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BLOG How Do You Live in a Country When You Don’t Speak the Language?

21 April 2020 / Lifestyle



No matter how much you want to move to Turkey, the prospect of living somewhere when you don’t speak the language can be daunting. From shopping for groceries to filling up your car with fuel, as soon as we interact with other people we need to communicate. Without the words you need, it’s easy to feel at a disadvantage.

Learning languages is a skill that, like everything in life, some people are better at than others. You may find you pick up Turkish relatively easily, while others might be immersed in it for years and still struggle to remember more than a few basic phrases.

Whichever camp you fall into, don’t worry. There are many foreigners in Turkey who can’t speak Turkish and it doesn’t affect their enjoyment of life. If you’re planning to move or spend extended periods of time here, though, there are a few things you can do to make it as easy as possible.

Take a Turkish class

It’s a good idea to try to learn Turkish, especially if you plan to live here full time. In some areas, the belediye – the local council – runs formal courses for foreigners, or you might prefer a private tutor who will teach you one-to-one. Casual group gatherings are sometimes held in bars over winter to improve conversational skills, so ask around where you live; if you can’t find one, you could always suggest it.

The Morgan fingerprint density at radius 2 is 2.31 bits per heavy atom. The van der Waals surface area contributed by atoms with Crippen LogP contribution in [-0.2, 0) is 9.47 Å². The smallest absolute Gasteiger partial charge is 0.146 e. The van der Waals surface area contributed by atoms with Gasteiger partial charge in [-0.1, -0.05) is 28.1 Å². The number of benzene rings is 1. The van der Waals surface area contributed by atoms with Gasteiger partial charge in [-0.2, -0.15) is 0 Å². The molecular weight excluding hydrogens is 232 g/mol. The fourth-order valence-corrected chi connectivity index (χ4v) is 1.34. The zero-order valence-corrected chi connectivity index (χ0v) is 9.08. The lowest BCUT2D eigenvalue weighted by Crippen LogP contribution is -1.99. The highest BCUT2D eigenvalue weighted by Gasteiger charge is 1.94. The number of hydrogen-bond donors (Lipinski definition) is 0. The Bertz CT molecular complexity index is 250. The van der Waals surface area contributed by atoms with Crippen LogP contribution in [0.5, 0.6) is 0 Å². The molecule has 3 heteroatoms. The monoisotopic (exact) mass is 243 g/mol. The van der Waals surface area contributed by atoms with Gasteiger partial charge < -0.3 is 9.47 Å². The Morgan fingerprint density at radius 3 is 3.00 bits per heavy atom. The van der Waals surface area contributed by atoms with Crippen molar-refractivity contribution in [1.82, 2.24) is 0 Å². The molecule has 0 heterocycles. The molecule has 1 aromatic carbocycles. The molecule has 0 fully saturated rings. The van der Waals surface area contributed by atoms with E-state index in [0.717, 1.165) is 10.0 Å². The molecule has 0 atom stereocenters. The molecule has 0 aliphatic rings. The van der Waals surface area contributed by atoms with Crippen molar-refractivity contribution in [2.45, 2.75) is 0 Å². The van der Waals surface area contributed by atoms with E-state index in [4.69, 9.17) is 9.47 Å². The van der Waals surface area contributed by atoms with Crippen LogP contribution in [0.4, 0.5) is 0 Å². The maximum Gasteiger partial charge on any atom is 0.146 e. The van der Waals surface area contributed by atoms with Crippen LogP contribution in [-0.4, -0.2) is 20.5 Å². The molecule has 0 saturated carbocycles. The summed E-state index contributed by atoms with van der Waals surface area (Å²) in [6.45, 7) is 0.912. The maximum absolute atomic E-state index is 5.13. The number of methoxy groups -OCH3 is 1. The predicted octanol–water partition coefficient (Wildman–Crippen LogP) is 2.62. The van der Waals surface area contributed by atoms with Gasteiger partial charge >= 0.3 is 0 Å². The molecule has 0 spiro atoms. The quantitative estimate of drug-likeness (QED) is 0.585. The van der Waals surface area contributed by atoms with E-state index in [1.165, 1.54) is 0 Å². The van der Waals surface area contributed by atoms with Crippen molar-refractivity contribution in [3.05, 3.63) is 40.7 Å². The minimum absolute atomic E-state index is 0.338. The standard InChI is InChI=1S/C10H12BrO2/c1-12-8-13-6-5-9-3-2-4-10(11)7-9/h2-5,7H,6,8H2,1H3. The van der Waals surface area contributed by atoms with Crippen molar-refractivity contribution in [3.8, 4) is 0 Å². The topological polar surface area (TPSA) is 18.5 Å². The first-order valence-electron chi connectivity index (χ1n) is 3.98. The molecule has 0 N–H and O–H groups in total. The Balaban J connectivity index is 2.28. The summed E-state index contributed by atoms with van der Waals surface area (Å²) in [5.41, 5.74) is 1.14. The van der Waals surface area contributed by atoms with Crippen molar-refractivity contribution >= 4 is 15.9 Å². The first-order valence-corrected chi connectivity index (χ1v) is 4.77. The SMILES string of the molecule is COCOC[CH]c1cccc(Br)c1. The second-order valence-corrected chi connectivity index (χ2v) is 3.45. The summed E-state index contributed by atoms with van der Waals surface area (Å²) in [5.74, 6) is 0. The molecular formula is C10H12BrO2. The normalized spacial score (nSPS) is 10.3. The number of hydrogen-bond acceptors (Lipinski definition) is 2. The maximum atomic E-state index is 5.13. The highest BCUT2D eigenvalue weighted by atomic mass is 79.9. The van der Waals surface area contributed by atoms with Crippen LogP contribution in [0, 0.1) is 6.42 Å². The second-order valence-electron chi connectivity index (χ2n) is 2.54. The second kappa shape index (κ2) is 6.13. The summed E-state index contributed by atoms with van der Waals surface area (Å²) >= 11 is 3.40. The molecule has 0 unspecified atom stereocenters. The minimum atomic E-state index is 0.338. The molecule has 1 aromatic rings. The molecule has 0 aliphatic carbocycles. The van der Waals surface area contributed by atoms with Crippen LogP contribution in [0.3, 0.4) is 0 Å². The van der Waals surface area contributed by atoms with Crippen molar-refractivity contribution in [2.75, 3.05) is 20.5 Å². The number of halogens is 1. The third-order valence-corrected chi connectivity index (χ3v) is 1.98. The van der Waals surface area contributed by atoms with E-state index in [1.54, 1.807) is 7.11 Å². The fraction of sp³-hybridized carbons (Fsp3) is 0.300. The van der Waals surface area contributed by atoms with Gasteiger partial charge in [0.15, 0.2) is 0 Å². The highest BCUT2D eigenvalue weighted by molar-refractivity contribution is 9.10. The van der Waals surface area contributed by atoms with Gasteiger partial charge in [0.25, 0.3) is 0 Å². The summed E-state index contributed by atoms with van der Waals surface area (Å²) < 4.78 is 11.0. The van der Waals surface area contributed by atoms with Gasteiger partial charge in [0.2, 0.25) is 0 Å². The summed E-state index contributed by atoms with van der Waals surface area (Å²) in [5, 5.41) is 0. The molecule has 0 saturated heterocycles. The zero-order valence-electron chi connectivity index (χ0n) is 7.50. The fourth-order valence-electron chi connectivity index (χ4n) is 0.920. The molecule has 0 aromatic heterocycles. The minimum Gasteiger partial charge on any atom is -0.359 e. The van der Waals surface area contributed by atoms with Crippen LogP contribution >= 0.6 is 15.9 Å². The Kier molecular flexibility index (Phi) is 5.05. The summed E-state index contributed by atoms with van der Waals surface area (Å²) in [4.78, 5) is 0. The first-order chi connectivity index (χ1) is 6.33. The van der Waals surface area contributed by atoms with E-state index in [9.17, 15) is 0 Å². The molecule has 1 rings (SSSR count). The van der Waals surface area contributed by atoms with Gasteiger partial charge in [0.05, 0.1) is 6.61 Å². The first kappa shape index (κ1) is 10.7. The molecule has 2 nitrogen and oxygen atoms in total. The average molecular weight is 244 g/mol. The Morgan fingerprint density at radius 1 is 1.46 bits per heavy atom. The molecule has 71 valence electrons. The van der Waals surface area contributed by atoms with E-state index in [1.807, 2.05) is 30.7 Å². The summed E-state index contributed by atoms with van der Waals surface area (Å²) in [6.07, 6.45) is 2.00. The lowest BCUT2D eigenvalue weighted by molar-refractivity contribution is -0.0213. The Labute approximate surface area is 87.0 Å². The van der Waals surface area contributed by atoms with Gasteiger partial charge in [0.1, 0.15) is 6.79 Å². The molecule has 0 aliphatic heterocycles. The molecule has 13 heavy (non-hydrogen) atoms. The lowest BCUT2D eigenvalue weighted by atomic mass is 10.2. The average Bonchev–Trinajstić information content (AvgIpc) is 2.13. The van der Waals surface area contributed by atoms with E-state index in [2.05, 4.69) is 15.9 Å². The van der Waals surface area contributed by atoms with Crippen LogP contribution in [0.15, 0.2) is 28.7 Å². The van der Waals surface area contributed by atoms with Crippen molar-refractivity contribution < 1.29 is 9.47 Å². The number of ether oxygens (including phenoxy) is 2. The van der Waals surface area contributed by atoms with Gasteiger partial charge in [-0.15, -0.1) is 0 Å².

There are also some great apps to get you started and increase your vocabulary. Duolingo, Memrise and Busuu are among the most popular, and all support Turkish. You can learn at a pace that suits you and focus on specific topics. The beauty of an app is also that you can learn whenever and wherever you want – even before you make the move.

Learn to love lists

Make lists of words and their Turkish equivalents to help you in everyday situations. For example, you might have a list of grocery and household essentials for supermarket trips, or fruits, vegetables and weights for the market. You could make lists of words you might need if you’re going to the bank or the chemist.

Even if you know them already, it’s easy to panic and forget what you wanted to say when somebody talks to you, especially in the beginning. Or, although it’s easy enough to find the flour aisle in the supermarket, can you tell the difference between the different types and be sure you’re buying the right one? Lists help you make it easy on yourself. To get really organised, buy a notebook and split everything into colour-coded sections (our personal preference).

Keep personal information handy

You’ll find you’re often asked for your name, telephone number and where you live. This doesn’t just apply to official business – it happens in shops, too. Having your details on a piece of paper or as a note on your phone can stop you getting flustered as you try to remember Turkish pronunciation or numbers. If you’re arranging deliveries, for example when buying furniture for your new villa in Kalkan or apartment in Side, you might also like to keep a note of directions or nearby landmarks to your new home.